DMX - X Moves (Ft. Bootsy Collins, Steve Howe & Ian Paice)

The loss of Earl Simmons – known as DMX – to a heart attack last week was a devastating one for music. One of hip-hop’s most singular, charismatic MCs, Simmons could take whatever track was thrown his way and steal the show, though never in a self-serving way – it was just near-impossible to take your eyes and ears off of him.

His death gives the triumphant, nimble X Moves, a newly-released collaboration pairing Simmons with a dream-team power trio – funk master Bootsy Collins on bass, Yes’s Steve Howe on guitar and Deep Purple’s Ian Paice on drums – a bittersweet edge. 

Simmons (with some help from Collins, who offers up a typically cosmic verse of his own) dances over Paice’s funky and, of course, thunderous rhythm and Howe’s tightly coiled riffing, with characteristic lyrical jabs and sleights of hand. Though playing for the song throughout, Howe matches Simmons’ explosive delivery with some high-arching leads of his own – always in just the right places.

What a wonder it would have been to see this unlikely quartet tear the roof off with this tune live… (JM)

Silverstein - Bankrupt

Silverstein were on the verge of setting out on a 20th anniversary tour when Covid hit. Instead, the post-hardcore heroes used that time to write and record new material, including this rager of a single.

Bankrupt displays all the hallmarks of a band who, even two decades in, are still updating and refining their sound. Josh Bradford and Paul Marc Rousseau deploy a colossal slow-bend juggernaut of a main riff here, while the metalcore-inspired production touches add a vital edge. (MAB)

Venues – Shifting Colors

German five-piece Venues have the perfect cocktail of modern metal elements: destructive breakdowns, pounding guitar riffs and endlessly catchy vocal hooks courtesy of clean vocalist Daniela 'Lela' Gruber. And they showcase it with full force on new single Shifting Colors.

The Evanescence-style single-note piano intro might have you fooled as to where the track will take you, but the band is on hand within a few seconds to remind you exactly who you’re listening to.

Throughout, the group weave almost-pop-style vocal melodies into drop-tuned heavy metal riffage – helped by unclean vocalist Robin Baumann – constructing a track that’s sure to get the pit spinning and the crowds screaming when it’s taken to the stage. (SR)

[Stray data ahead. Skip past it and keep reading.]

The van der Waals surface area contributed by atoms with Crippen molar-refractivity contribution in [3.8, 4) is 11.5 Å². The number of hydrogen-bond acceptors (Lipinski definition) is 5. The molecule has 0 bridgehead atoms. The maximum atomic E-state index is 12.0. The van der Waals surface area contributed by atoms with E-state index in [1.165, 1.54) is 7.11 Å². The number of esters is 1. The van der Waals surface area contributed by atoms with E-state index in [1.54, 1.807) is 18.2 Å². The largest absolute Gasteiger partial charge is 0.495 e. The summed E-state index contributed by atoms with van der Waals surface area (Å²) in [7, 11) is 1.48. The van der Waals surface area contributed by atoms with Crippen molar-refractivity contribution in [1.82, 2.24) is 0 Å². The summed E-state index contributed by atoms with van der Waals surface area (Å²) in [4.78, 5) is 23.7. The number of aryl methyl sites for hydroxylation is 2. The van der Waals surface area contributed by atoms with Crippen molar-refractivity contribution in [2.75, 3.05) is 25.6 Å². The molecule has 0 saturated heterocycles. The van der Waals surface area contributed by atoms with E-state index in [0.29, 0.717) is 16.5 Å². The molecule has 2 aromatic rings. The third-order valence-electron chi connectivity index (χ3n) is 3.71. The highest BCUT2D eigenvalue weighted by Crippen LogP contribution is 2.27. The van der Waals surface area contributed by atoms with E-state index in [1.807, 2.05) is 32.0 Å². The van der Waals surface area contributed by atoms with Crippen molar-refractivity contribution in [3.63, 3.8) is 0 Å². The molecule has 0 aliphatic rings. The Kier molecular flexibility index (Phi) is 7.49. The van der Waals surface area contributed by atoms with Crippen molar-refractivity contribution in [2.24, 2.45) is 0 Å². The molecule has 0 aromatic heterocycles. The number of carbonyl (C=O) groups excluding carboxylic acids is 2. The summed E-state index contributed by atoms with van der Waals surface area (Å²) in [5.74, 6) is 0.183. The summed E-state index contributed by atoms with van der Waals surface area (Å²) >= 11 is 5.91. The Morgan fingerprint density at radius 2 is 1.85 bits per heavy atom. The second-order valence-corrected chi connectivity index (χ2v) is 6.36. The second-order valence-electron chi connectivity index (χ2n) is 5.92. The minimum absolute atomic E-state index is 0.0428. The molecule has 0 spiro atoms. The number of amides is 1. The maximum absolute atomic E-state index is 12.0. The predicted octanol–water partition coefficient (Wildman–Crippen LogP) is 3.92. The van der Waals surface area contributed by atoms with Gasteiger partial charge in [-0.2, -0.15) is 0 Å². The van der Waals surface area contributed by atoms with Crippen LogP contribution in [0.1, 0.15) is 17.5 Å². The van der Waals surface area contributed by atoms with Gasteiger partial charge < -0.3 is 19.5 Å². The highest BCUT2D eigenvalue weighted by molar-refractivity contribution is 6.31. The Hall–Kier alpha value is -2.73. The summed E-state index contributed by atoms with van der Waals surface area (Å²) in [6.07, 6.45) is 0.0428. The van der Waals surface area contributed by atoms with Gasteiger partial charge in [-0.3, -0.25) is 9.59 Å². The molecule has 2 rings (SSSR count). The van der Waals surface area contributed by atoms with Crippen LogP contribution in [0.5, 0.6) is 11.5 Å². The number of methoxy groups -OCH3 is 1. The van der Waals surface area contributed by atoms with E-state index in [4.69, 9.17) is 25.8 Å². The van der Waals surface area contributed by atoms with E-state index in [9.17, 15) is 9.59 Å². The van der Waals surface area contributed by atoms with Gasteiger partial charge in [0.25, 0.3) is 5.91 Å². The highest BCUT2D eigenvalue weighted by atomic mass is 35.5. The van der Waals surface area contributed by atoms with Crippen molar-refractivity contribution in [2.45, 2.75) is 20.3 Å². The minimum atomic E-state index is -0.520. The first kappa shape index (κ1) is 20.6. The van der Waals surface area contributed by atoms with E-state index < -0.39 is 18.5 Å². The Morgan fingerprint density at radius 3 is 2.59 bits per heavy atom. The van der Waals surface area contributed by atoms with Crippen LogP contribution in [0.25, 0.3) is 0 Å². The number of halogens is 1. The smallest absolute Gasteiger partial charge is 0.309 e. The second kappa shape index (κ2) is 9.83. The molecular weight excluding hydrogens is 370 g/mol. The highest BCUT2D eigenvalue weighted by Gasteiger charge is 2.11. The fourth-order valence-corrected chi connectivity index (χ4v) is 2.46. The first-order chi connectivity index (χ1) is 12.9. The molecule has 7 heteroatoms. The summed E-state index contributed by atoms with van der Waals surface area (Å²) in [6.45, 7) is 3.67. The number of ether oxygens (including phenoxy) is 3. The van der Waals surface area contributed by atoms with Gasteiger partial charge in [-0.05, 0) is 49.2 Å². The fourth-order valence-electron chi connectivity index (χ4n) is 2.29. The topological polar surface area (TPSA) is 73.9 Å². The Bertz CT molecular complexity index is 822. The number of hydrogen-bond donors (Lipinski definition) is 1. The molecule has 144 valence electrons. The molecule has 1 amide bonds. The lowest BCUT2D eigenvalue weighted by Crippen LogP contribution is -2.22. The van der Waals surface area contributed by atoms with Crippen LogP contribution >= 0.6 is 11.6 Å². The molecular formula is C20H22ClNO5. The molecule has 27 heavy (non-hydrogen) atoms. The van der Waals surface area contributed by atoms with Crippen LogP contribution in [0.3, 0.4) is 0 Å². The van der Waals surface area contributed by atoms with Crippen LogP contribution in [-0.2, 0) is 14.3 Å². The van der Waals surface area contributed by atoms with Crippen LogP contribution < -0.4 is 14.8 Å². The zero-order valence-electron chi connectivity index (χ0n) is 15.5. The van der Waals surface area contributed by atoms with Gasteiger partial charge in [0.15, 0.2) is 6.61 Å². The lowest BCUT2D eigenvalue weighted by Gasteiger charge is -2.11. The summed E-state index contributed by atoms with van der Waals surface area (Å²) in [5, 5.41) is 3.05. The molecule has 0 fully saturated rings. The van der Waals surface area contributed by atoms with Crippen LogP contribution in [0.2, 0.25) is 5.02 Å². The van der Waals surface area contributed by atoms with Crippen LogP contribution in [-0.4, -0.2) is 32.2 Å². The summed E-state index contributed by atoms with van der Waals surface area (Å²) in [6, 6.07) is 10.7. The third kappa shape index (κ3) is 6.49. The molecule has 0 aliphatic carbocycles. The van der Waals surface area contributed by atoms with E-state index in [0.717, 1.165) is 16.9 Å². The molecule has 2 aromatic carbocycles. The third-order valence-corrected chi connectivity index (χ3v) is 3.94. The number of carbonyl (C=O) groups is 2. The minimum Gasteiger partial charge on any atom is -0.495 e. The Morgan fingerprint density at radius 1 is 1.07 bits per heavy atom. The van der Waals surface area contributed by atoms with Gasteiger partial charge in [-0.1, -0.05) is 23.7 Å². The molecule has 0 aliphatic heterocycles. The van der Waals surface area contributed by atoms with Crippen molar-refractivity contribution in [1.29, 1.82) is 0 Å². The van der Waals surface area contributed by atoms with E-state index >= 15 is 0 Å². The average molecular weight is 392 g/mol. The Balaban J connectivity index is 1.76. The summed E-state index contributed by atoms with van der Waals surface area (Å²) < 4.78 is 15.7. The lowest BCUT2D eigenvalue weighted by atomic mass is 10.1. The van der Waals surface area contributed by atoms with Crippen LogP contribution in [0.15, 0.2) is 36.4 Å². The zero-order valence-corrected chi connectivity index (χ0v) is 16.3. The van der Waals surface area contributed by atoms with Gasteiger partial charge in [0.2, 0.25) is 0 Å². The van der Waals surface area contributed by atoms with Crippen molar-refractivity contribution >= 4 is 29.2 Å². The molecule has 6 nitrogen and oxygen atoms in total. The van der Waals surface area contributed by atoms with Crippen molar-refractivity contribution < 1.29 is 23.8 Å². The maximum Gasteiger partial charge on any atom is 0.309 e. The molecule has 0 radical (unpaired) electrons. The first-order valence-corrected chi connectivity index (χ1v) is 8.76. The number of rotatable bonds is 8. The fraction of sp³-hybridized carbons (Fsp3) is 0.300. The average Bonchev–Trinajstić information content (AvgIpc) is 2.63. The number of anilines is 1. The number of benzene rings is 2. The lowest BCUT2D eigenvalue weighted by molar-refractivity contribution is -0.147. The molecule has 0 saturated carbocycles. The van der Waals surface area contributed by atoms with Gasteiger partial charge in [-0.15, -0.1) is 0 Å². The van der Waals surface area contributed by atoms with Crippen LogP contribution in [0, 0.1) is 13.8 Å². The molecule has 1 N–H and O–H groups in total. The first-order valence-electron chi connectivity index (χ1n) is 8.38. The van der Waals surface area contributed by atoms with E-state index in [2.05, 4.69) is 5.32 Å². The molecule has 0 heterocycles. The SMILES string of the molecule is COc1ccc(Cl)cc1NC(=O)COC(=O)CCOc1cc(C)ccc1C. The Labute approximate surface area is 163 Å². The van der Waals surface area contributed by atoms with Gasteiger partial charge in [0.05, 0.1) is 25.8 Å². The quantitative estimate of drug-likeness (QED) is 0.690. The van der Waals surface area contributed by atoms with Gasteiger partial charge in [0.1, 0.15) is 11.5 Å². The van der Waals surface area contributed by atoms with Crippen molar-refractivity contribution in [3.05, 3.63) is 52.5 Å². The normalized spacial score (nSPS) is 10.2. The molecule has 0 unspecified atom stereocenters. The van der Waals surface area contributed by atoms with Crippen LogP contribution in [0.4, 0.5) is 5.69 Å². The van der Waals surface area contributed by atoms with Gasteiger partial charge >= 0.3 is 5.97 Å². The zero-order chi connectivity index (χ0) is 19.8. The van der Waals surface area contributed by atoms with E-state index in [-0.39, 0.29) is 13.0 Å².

girl in red – you stupid bitch 

Weeks after she released the lead single from her upcoming debut album, girl in red has returned with new track you stupid bitch – a certified high-octane indie-rock head banger that will force itself onto the playlists of guitar fanatics around the world.

No tentative steps are taken by girl in red – aka Marie Ulven – in her latest outing, which throws listeners in at the deep end via a riotous, guitar-heavy opener. While gain-infused power chords descend down the fingerboard, fuzz-drenched lead lines and vocal hooks join forces with a wall-shaking bass and drum machine to form an impervious wall of ridiculously tasty, unrelenting rock sound.

If girl in red isn’t currently on your radar, she most definitely should be, and You Stupid Bitch is merely a taste of what this guitar-slinging alt-pop star has in store for us when if i could make it go quiet is released on April 30. (MO)

Thank you for reading 5 articles this month**

Join now for unlimited access

US pricing $3.99 per month or $39.00 per year

UK pricing £2.99 per month or £29.00 per year 

Europe pricing €3.49 per month or €34.00 per year

*Read 5 free articles per month without a subscription

Join now for unlimited access

Prices from £2.99/$3.99/€3.49

Matt Owen

Matt is a Staff Writer, writing for Guitar World, Guitarist and Total Guitar. He has a Masters in the guitar, a degree in history, and has spent the last 16 years playing everything from blues and jazz to indie and pop. When he’s not combining his passion for writing and music during his day job, Matt records for a number of UK-based bands and songwriters as a session musician.